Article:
Due to the covid19, the presentation will be remotely through zoom.

Finance Research Seminar: Janis Skrastins
11/11/2020 -
10:00 to 12:00

Finance Seminars, Janis Skrastins  - Washignton University
Title: We investigate the impact of institutions on the transmission of shocks across firms. Using novel inter-firm wire transfer data, we find that suppliers exposed to natural disasters pass this shock to their customers, particularly when the court system is congested. Evidence suggests that congested courts amplify spillovers through contracting frictions of customers with new suppliers and creditors. Subsequently, customers seem to vertically integrate the production of affected inputs and obtain liquidity by selling their accounts receivables. Our results highlight the importance of institutions.


Due to the covid19, the presentation will be remotely through zoom.

ID: 932 5471 0952
Password: 1111-Janis

Finance Research Seminar: Dietmar Leisen
10/14/2020 -
10:00 to 12:00

Finance Seminars, Dietmar Leisen - Gutenberg University in Mainz
Title: When the remedy is the problem: Risk governance in independent bank boards
We study the independence ratio, as well as the financial expertise of independent directors for 625 U.S. bank holding companies (BHC) from 2000 to 2015, to concentrate on causes of the subprime crisis: short-termism, poor monitoring, and excessive risk-taking. Following Enron and Sabanes-Oxley, independence ratios rised; while official responses to the subprime crisis claim that (even then) bank directors were not independent enough, we find that higher independence ratios decrease the monitoring quality of the board and increase short-term incentives for the CEO. Finally, boards with a higher fraction of independent directors decrease standard measures of bank risk, but promote tail risk taking.


Due to the covid19, the presentation will be remotely through zoom.

ID: 985 0410 5929
Password: Dietmar14

Finance Research Seminar: David Schoenherr
08/26/2020 -
10:00 to 12:00

Finance Seminars, David Schoenherr - Princeton University
Title: Spatial Mobility and Labor Market Outcomes: Evidence from Credit Lotteries
In this paper, we examine the effect of access to individual mobility on labor market outcomes. We exploit exogenous time-series variation in access to individual mobility through credit lotteries that randomly allocate credit designated for motorcycle purchase to participants of a financial product in Brazil. We find that upon access to a motorcycle, individuals exhibit higher formal employment rates and earnings. Consistent with a geographically broader job search, individuals move to jobs further away from home and harder to reach by public transportation. Investment in individual mobility yields an annual rate of return of 17 percent over an individual's career.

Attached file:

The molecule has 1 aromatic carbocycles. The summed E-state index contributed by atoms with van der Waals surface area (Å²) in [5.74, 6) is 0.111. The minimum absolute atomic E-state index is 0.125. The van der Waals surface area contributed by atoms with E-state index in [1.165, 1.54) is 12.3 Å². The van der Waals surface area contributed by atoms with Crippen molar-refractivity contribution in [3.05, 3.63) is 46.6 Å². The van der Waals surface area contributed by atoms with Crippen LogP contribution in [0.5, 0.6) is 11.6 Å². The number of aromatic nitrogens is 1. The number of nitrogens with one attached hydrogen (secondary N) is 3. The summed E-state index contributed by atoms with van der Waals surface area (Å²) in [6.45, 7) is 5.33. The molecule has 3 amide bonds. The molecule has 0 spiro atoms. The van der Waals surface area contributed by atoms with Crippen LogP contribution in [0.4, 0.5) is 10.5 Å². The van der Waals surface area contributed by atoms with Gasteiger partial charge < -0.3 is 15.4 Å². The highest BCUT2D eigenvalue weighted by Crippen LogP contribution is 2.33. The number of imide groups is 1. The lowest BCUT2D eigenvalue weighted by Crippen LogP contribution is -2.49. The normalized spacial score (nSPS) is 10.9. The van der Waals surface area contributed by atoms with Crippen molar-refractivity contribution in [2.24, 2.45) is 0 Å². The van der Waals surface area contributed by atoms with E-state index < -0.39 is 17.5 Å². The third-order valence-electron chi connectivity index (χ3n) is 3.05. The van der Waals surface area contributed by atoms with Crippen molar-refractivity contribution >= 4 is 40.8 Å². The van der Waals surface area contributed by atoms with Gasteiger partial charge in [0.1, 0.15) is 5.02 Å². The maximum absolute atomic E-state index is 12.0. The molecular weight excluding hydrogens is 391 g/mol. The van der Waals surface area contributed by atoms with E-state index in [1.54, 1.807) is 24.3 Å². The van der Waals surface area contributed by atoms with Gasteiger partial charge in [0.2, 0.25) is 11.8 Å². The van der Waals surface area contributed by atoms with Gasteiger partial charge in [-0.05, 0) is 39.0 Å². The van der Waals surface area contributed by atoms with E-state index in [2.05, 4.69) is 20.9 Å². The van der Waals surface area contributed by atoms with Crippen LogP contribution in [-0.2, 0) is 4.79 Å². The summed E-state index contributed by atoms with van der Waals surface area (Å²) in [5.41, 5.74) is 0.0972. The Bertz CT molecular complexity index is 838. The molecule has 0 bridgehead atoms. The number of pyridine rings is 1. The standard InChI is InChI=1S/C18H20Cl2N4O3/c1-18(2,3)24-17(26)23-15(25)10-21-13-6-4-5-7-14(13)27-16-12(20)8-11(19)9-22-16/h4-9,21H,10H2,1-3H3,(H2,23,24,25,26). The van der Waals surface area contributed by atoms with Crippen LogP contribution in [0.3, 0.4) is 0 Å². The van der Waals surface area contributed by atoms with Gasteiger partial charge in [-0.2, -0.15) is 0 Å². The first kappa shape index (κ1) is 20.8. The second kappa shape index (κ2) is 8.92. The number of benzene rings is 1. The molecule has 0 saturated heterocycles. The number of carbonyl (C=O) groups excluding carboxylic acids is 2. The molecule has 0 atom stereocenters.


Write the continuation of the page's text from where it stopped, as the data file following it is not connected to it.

Due to the covid19, the presentation will be remotely through zoom.

ID: 972 8602 4576
Password: 26-8-David

Finance Research Seminar: Marco Bonomo
06/17/2020 -
10:00 to 12:00

Finance Seminars, Marco Bonomo - Insper
Title: Effects of sharing positive credit information on the credit market

Finance Research Seminar: Weichao Wang
05/27/2020 -
10:00 to 12:00

Finance Seminars, Weichao Wang - PhD Student at FGV EBAPE
I investigate whether banks adjust balance sheet variables strategically in the wake of anticipated bank employee union strikes using a difference-in-difference design. Using hand-collected strike information and bank-municipality level bank balance sheet data in Brazil, I find a robust causal relationship between union strikes and bank manipulations in accrual account, asset portfolio and liquidity position within a short time period just before the routinely happened strikes from 2006 to 2016. Specifically, I find that banks significantly increased their loan loss provision ratio, decreased security and instrument trading and loans, and held less cash and interbank liquidity in municipalities mobilized to go on strikes just before strikes. These results are most consistent with my bargaining motive hypothesis that banks account fewer current earnings reported and expected future cash flows, and less liquidity revealed to employee unions just before the anticipated strikes in order to strengthen their bargaining power in wage negotiations.

Due to the covid19, the presentation will be remotely through zoom.

Password: 9Dp3xD